Trends and Challenges in Biohydrogen Production from Agricultural Waste

  • Lucile Chatellard
  • Antonella Marone
  • Hélène Carrère
  • Eric TrablyEmail author


Over the past decade, increasing interest has been given to anaerobic fermentative processes for hydrogen production and other high-value by-products. The development of technologies dedicated to energy production from biomass has recently emerged. Indeed, agricultural residues, such as agricultural waste or energy crops, have become economically and technologically attractive for their low-cost and carbohydrate-rich substrates. Moreover, dark fermentation methods present an ingenious solution to process them. However, low hydrogen production yields are often reported because of their rather low biodegradability due to the presence of complex polymers recalcitrant to biodegradation, such as lignocellulose. Hydrogen potentials range between less than 1 ml H2.g−1 of dry matter for complex lignocellulosic residues and 240 ml H2.g−1 of dry matter for purified polymers such as starch. Many solutions for increasing hydrogen potential have been proposed such as microbial consortium selection, substrate pretreatment and process parameter optimisation. Consequently, higher hydrogen yields have recently been obtained, reaching 150 ml H2.gTVS−1 for pretreated rice straw. Nevertheless, the only manner to reach viable industrialisation of dark fermentation processes would be to combine this process with other biological energy production techniques such as photofermentation, bioelectrochemically assisted hydrogen production and anaerobic digestion, in a so-called environmental biorefinery concept.


Chemical Oxygen Demand Hydrogen Production Corn Stover Volatile Solid Sweet Sorghum 
These keywords were added by machine and not by the authors. This process is experimental and the keywords may be updated as the learning algorithm improves.



A. Marone’s postdoctoral program was funded by the Marie Curie Intra European Fellowship WASTE2BIOHY (FP7-MC- IEF-326974) under the 7th Framework Programme of the European Community.


  1. Akutsu Y, Li Y, Tandukar M, Kubota K, Harada H (2008) Effects of seed sludge on fermentative characteristics and microbial community structures in thermophilic hydrogen fermentation of starch. Int J Hydrog Energy 33:6541–6548. doi: 10.1016/j.ijhydene.2008.08.038 CrossRefGoogle Scholar
  2. Akutsu Y, Li Y-Y, Harada H, Yu H-Q (2009) Effects of temperature and substrate concentration on biological hydrogen production from starch. Int J Hydrog Energy 34:2558–2566. doi: 10.1016/j.ijhydene.2009.01.048 CrossRefGoogle Scholar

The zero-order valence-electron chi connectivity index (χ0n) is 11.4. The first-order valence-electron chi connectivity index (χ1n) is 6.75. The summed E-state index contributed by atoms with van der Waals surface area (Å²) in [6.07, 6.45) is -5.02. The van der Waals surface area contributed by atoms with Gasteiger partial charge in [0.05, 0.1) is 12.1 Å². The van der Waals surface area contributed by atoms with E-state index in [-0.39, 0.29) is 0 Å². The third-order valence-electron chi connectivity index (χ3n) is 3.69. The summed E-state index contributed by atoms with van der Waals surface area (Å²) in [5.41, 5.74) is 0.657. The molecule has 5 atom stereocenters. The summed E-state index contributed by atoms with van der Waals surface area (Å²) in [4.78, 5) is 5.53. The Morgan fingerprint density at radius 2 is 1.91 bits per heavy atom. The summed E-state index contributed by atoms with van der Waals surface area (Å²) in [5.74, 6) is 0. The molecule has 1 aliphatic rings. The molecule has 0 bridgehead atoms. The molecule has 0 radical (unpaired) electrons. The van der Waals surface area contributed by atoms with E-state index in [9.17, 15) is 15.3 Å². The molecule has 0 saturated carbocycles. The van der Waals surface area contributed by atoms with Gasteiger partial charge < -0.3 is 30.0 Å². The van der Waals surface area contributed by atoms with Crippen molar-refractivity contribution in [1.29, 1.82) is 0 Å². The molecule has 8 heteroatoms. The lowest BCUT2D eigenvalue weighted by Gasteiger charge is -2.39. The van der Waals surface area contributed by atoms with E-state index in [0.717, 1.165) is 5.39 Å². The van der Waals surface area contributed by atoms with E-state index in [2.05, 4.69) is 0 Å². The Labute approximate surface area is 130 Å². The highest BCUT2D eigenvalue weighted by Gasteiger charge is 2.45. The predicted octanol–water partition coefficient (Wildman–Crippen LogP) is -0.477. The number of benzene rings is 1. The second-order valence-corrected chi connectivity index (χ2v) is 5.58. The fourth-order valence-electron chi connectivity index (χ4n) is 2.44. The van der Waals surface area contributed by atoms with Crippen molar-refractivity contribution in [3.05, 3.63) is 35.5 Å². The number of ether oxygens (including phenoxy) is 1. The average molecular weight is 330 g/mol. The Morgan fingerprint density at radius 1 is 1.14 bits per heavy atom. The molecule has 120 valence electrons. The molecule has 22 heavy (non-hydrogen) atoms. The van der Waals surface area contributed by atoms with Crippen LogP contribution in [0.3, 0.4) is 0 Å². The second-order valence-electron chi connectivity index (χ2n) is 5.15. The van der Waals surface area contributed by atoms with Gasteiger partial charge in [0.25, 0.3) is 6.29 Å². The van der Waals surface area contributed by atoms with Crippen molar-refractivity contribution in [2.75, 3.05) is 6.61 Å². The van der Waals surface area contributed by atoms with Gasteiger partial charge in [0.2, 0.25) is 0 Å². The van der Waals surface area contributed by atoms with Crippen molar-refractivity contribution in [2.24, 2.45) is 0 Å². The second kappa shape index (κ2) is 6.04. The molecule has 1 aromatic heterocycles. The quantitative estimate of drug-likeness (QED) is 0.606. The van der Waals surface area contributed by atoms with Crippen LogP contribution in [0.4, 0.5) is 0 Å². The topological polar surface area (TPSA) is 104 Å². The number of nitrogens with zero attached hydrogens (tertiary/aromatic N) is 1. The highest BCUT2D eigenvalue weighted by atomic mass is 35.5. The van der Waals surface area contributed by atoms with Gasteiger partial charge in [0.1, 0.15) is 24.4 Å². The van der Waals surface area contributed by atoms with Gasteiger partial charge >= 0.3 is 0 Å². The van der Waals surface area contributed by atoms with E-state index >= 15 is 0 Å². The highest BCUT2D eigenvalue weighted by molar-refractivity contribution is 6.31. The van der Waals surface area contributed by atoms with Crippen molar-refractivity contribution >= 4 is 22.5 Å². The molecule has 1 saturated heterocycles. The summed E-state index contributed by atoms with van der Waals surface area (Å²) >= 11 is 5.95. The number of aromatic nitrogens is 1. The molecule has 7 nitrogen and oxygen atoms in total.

3. Alavandi SK, Agrawal AK (2008) Experimental study of combustion of hydrogen-syngas/methane fuel mixtures in a porous burner. Int J Hydrog Energy 33:1407–1415. doi: 10.1016/j.ijhydene.2007.12.005 CrossRefGoogle Scholar
  4. Angelidaki I, Ellegaard L (2003) Codigestion of manure and organic wastes in centralized biogas plants: status and future trends. Appl Biochem Biotechnol 109:95–105. doi: 10.1385/ABAB:109:1–3:95 CrossRefGoogle Scholar
  5. Antonopoulou G, Gavala HN, Skiadas IV, Angelopoulos K, Lyberatos G (2008) Biofuels generation from sweet sorghum: fermentative hydrogen production and anaerobic digestion of the remaining biomass. Bioresour Technol 99:110–119. doi: 10.1016/j.biortech.2006.11.048 CrossRefGoogle Scholar
  6. Azbar N, Speece RE (2001) Two-phase, two-stage, and single-stage anaerobic process comparison. J Environ Eng 127:240–248. doi: 10.1061/(ASCE)0733-9372(2001)127:3(240) CrossRefGoogle Scholar
  7. Bruni E (2010) Improved anaerobic digestion of energy crops and agricultural residues. Ph.D. thesis, Technical University of Denmark.
  8. Cavinato C, Giuliano A, Bolzonella D, Pavan P, Cecchi F (2012) Bio-hythane production from food waste by dark fermentation coupled with anaerobic digestion process: a long-term pilot scale experience. Int J Hydrog Energy 37:11549–11555, doi: CrossRefGoogle Scholar
  9. Chen C-Y, Lu W-B, Liu C-H, Chang J-S (2008) Improved phototrophic H2 production with Rhodopseudomonas palustris WP3-5 using acetate and butyrate as dual carbon substrates. Bioresour Technol 99:3609–3616. doi: 10.1016/j.biortech.2007.07.037 CrossRefGoogle Scholar
  10. Chen C-C, Chuang Y-S, Lin C-Y, Lay C-H, Sen B (2012) Thermophilic dark fermentation of untreated rice straw using mixed cultures for hydrogen production. Int J Hydrog Energy 37:15540–15546. doi: 10.1016/j.ijhydene.2012.01.036 CrossRefGoogle Scholar